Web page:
I highly recommend reading both of these articles, and I am grateful to Robert Gonzales for having written them. Let me know what you think.

Thursday, September 18, 2008

Publicly Praying Written Prayers: Good or Bad?

Today I read an interesting article by Isaac Gaff at the Worship Studies blog. The brief, but thought provoking, article is entitled, Why I Write Down Public Prayers. I recommend reading it and considering Isaac's point of view. I also recommend reading the comments to the post, which include some equally thought provoking interactions about both the pluses and the possible pitfalls of praying written prayers. Here is the main body of Isaac's post:

First, let me say this loudly and clearly: I like spontaneous prayer. All prayer that originates from us is, in a sense, spontaneous. That being said, there are several reasons why I like to think about prayers that I am going to pray in public worship services early and write them down.
I get a chance to reflect on the words I use and see whether or not they are true and make sense. Sometimes my spontaneity breeds unclear or untrue statements. Leading people in prayer is too important a job to be ambiguous or incorrect. After all, we’re not a group of individuals all praying different things in public prayer, we should be united around one prayer when we’re together.

I get a chance to see if this prayer is really voiced from the church’s
perspective or if it’s simply my own personal agenda. My own personal prayer needs are not unimportant; but when I’m gathered with the church, I want to make sure I have the church’s needs and responsibilities in the front of my mind. In the early church, the term “amen” really meant “so be it” or “we agree.” The prayers that have survived from the early church were written so that the entire church could say “yes, we agree with this and pray it as well” at the end of the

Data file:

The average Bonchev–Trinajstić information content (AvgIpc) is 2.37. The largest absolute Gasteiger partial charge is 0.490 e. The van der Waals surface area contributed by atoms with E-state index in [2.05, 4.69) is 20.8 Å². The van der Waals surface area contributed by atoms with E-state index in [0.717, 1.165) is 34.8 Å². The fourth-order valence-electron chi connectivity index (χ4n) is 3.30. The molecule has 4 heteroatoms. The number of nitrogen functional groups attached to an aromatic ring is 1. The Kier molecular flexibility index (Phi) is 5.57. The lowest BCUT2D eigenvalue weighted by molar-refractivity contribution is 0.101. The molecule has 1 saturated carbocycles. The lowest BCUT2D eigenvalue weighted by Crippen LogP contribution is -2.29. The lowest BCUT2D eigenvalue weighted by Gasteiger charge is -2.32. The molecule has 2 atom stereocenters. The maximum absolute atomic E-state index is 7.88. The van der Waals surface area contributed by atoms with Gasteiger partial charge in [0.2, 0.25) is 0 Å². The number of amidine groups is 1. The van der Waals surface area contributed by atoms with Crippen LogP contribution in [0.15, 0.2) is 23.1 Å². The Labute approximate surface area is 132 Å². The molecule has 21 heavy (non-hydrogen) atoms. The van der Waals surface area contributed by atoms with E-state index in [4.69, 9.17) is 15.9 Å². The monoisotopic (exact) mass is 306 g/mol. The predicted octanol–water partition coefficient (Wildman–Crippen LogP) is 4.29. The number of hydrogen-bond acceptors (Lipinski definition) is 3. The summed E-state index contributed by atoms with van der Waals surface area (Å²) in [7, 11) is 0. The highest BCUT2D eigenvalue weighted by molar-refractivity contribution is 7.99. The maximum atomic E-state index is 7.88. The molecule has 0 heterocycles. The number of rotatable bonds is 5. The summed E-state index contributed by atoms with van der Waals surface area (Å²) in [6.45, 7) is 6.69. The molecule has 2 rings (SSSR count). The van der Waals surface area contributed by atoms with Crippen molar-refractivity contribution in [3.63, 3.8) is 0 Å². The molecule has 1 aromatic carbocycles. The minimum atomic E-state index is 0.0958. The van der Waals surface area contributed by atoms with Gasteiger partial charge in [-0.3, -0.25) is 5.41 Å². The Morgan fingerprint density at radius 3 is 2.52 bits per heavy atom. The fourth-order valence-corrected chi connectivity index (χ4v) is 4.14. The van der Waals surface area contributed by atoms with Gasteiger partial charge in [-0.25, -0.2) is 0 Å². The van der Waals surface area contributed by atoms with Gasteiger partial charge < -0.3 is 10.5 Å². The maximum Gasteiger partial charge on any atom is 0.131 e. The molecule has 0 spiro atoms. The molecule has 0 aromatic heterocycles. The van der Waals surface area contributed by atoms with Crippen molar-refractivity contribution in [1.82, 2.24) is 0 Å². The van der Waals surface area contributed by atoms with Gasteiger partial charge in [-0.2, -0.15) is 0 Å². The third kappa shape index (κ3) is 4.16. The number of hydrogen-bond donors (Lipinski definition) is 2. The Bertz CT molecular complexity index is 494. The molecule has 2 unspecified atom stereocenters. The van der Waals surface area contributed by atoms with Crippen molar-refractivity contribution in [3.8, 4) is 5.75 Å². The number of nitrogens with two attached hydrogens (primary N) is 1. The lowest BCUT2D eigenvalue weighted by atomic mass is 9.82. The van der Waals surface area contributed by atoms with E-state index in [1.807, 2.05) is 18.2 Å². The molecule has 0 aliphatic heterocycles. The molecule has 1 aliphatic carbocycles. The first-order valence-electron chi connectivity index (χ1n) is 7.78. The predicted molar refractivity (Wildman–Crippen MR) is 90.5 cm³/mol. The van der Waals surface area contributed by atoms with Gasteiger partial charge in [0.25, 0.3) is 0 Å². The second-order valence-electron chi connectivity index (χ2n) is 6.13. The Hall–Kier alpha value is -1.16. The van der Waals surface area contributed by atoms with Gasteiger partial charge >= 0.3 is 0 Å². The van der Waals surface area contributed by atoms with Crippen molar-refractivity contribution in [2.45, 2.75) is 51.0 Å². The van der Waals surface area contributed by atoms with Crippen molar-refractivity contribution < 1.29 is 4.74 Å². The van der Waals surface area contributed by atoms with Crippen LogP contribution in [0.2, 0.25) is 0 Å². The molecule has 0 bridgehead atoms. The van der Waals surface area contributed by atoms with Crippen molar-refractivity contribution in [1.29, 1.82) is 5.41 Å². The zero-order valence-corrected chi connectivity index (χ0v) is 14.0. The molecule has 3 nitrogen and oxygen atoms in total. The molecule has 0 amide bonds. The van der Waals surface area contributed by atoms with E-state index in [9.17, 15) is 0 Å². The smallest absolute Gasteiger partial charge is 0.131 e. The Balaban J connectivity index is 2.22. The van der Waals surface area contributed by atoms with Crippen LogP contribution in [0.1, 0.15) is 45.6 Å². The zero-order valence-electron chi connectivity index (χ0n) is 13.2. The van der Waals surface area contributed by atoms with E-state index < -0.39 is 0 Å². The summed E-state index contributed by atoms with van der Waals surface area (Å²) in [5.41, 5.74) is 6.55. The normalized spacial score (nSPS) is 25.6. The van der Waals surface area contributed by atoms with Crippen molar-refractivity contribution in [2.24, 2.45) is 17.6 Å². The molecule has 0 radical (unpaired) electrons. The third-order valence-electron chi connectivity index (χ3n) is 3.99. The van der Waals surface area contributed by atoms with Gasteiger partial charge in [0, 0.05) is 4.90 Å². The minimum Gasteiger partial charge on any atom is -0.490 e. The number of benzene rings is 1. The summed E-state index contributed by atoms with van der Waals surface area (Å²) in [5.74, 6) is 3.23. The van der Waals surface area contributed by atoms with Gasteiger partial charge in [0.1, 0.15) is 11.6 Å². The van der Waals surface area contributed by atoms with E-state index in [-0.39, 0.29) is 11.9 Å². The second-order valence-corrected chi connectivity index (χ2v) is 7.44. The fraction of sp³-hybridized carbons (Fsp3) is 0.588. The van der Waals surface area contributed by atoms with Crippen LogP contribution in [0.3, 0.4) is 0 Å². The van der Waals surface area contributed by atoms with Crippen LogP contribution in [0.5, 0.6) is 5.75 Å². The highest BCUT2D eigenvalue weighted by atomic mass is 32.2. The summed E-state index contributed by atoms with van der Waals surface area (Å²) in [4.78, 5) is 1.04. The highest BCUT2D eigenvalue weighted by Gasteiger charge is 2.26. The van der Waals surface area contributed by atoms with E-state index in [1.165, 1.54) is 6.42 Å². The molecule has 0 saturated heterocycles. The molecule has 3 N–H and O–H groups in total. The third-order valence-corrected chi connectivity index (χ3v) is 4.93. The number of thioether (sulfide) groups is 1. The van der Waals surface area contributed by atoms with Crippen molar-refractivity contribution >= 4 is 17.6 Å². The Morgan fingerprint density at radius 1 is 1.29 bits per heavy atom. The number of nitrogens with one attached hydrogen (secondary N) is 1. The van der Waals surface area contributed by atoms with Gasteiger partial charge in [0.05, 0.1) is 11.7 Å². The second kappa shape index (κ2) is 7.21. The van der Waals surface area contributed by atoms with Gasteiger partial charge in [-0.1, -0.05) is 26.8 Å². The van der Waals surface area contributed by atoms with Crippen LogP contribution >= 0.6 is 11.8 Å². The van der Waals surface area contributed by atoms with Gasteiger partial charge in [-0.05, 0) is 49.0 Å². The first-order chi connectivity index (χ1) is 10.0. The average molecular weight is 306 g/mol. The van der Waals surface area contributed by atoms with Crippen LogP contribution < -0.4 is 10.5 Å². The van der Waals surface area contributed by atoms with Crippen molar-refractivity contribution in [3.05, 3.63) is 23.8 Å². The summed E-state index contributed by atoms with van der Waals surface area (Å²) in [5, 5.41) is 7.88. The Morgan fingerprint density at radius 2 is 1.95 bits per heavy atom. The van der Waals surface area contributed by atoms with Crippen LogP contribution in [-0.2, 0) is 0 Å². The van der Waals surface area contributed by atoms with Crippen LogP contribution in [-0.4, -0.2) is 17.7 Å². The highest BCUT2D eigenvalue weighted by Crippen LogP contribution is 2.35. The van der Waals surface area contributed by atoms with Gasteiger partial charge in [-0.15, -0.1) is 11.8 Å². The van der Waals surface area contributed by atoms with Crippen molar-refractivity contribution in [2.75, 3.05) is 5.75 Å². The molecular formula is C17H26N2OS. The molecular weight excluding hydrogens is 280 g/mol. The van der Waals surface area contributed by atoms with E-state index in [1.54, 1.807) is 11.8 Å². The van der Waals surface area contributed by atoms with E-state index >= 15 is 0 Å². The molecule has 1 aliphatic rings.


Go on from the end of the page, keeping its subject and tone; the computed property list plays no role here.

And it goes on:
prayer.

I get a chance to make sure I’m purposeful in the prayer. Prayer often plays different roles in a service and I want to make sure this prayer does what it was intended to do. If I’m supposed to pray and thank God at communion, I want to make sure I’m really doing that.

I get a chance to soak in this prayer and make it more real than most things I could think up on the spot. Thinking about my prayers and writing them down before the service gives me a chance to let my heart, mind, will and imagination all work together to pray instead of quickly drawing from only one or two of them in spontaneous public praying.